These words pierced through the heart of the young boy who was desirous of seeing his mum well again. Perhaps, because of the alleged laxity on the part of the doctors, his mum kicked the bucket. That day, he took a decision.
“Of course, she succumbed to the disease (God rest her soul.) It was a horrible experience I hate to remember. After I lost my mum, I knew there was nothing else to do than to be a doctor. It was a decision I made beside my mum’s sick bed. “The idea was to stop that which hurt me from hurting others. Earlier, I had wanted to study Literature because I grew up in the midst of novels and moonlight stories until I changed my mind. And as against the many popular writers such as Chinua Achebe, Chimamanda Ngozi Adichie, etc who dumped medicine for literature, it might suffice,” he said.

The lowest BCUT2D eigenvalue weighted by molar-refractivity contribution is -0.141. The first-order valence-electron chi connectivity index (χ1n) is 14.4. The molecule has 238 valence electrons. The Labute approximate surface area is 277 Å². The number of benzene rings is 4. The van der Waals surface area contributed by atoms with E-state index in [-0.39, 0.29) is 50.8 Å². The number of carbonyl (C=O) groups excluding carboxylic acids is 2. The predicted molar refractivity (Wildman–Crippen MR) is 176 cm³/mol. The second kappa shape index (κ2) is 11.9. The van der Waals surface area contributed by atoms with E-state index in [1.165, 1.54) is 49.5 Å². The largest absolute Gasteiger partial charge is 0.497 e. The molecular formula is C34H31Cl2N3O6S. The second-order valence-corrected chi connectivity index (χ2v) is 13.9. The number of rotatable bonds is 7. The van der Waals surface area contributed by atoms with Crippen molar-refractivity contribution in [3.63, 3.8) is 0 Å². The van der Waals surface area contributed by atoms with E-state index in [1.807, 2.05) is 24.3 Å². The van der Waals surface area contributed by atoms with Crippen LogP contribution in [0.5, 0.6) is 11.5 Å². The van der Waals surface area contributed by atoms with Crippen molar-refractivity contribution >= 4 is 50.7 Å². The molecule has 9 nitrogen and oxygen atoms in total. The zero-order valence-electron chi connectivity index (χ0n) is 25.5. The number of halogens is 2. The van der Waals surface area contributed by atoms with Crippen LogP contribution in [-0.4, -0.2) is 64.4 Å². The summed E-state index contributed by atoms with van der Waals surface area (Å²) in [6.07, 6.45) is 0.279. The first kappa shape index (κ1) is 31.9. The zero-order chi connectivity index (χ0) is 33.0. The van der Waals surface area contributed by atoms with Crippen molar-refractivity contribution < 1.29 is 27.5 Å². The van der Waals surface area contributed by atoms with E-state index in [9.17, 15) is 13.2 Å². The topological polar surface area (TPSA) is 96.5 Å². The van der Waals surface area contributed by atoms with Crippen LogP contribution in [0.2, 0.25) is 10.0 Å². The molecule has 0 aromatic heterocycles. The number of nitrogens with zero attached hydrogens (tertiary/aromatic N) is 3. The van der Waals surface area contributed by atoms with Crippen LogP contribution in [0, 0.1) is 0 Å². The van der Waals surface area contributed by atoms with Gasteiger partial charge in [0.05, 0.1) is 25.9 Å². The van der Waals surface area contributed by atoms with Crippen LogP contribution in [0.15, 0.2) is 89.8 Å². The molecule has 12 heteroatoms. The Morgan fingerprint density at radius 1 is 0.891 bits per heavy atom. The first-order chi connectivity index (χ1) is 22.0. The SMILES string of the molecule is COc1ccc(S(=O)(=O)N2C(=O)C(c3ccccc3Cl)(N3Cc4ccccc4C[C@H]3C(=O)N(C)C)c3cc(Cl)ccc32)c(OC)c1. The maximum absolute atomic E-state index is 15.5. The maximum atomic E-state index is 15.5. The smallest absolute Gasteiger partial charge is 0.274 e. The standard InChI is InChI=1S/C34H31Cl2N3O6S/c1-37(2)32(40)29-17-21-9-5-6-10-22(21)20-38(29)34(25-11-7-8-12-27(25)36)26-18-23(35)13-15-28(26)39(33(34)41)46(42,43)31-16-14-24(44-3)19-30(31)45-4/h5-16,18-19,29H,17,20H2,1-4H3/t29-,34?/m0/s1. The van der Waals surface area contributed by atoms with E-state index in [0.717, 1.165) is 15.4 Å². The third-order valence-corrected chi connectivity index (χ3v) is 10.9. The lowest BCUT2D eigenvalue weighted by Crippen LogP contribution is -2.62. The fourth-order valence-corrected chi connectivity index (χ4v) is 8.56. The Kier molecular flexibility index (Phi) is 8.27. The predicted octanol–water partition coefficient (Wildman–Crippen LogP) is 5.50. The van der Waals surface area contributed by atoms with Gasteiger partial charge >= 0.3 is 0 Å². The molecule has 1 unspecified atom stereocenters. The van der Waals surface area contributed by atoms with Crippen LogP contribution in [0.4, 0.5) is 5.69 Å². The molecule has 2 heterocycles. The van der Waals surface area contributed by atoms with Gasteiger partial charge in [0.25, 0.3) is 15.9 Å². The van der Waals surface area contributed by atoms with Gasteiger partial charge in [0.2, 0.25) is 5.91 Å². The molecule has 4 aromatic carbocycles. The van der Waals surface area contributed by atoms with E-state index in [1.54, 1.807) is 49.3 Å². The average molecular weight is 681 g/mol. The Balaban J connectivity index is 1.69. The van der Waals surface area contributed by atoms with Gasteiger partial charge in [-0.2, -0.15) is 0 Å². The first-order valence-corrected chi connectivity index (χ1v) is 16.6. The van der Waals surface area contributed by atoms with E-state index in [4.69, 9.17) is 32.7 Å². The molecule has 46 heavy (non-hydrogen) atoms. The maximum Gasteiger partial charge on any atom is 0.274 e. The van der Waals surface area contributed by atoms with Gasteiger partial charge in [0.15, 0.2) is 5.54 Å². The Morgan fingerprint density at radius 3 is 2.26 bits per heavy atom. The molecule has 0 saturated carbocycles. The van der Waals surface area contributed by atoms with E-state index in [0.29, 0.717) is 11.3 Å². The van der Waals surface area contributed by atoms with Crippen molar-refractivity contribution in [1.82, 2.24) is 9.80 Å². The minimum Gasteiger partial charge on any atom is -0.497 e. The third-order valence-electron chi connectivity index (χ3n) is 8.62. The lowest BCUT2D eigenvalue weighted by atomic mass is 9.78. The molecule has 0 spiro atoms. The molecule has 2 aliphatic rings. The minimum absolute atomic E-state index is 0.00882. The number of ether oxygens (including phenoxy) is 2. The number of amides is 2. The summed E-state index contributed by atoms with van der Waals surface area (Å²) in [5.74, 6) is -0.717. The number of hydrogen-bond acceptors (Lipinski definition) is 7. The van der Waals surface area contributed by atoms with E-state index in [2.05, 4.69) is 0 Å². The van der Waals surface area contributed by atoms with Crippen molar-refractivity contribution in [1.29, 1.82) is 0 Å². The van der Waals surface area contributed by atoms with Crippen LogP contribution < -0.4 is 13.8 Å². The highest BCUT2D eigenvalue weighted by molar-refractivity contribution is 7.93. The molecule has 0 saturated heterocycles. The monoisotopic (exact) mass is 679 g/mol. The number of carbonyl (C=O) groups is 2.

POVERTY AS STUMBLING BLOCK
It was not long after the young Oke secured admission into the university that hardship came knocking on his door. He disclosed that he went through hard time trying to put his body and soul together.
As soon as his father who was a teacher retired from active service, the situation got worse as his pensions were not enough to cater to the needs of the family of 12 with other dependants living with them.
“To have come from a family inches away from the poverty line made the whole matter worse. Towards the middle of my training, my dad’s occasional stipend was cut. He had sat me down and said: ‘Obinna, it saddens me to say this. I have become empty. But you must find a way. You must.’ At first, I felt heartbroken.